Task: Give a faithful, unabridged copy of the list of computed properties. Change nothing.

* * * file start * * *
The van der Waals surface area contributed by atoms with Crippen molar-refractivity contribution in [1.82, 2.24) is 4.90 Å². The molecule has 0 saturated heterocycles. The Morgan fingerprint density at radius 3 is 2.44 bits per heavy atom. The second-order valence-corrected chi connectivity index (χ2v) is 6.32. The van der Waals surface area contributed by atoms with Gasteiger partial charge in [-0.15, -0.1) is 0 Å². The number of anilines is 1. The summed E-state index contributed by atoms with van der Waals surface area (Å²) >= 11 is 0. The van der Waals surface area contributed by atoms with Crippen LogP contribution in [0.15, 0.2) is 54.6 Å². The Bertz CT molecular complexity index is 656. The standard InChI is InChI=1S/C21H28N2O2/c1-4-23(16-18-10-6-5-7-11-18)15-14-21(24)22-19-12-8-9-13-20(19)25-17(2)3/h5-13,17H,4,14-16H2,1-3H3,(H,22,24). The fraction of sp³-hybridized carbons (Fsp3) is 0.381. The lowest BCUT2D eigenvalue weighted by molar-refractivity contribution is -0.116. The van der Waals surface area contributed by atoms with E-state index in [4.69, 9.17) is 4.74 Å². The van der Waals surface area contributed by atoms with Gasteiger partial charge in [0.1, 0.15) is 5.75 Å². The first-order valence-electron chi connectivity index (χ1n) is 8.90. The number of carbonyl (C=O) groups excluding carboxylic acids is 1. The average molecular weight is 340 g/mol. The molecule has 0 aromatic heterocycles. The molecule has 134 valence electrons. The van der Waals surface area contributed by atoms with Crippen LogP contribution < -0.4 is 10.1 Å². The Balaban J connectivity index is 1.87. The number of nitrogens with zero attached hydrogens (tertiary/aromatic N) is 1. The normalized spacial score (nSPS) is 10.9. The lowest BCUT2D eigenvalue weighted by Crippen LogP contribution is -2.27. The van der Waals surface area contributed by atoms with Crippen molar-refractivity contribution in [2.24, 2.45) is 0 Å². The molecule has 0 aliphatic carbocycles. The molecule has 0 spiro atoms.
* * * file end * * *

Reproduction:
The van der Waals surface area contributed by atoms with Crippen molar-refractivity contribution in [1.82, 2.24) is 4.90 Å². The molecule has 0 saturated heterocycles. The Morgan fingerprint density at radius 3 is 2.44 bits per heavy atom. The second-order valence-corrected chi connectivity index (χ2v) is 6.32. The van der Waals surface area contributed by atoms with Gasteiger partial charge in [-0.15, -0.1) is 0 Å². The number of anilines is 1. The summed E-state index contributed by atoms with van der Waals surface area (Å²) >= 11 is 0. The van der Waals surface area contributed by atoms with Crippen LogP contribution in [0.15, 0.2) is 54.6 Å². The Bertz CT molecular complexity index is 656. The standard InChI is InChI=1S/C21H28N2O2/c1-4-23(16-18-10-6-5-7-11-18)15-14-21(24)22-19-12-8-9-13-20(19)25-17(2)3/h5-13,17H,4,14-16H2,1-3H3,(H,22,24). The fraction of sp³-hybridized carbons (Fsp3) is 0.381. The lowest BCUT2D eigenvalue weighted by molar-refractivity contribution is -0.116. The van der Waals surface area contributed by atoms with E-state index in [4.69, 9.17) is 4.74 Å². The van der Waals surface area contributed by atoms with Gasteiger partial charge in [0.1, 0.15) is 5.75 Å². The first-order valence-electron chi connectivity index (χ1n) is 8.90. The number of carbonyl (C=O) groups excluding carboxylic acids is 1. The average molecular weight is 340 g/mol. The molecule has 0 aromatic heterocycles. The molecule has 134 valence electrons. The van der Waals surface area contributed by atoms with Crippen LogP contribution < -0.4 is 10.1 Å². The Balaban J connectivity index is 1.87. The number of nitrogens with zero attached hydrogens (tertiary/aromatic N) is 1. The normalized spacial score (nSPS) is 10.9. The lowest BCUT2D eigenvalue weighted by Crippen LogP contribution is -2.27. The van der Waals surface area contributed by atoms with Crippen molar-refractivity contribution in [2.24, 2.45) is 0 Å². The molecule has 0 aliphatic carbocycles. The molecule has 0 spiro atoms.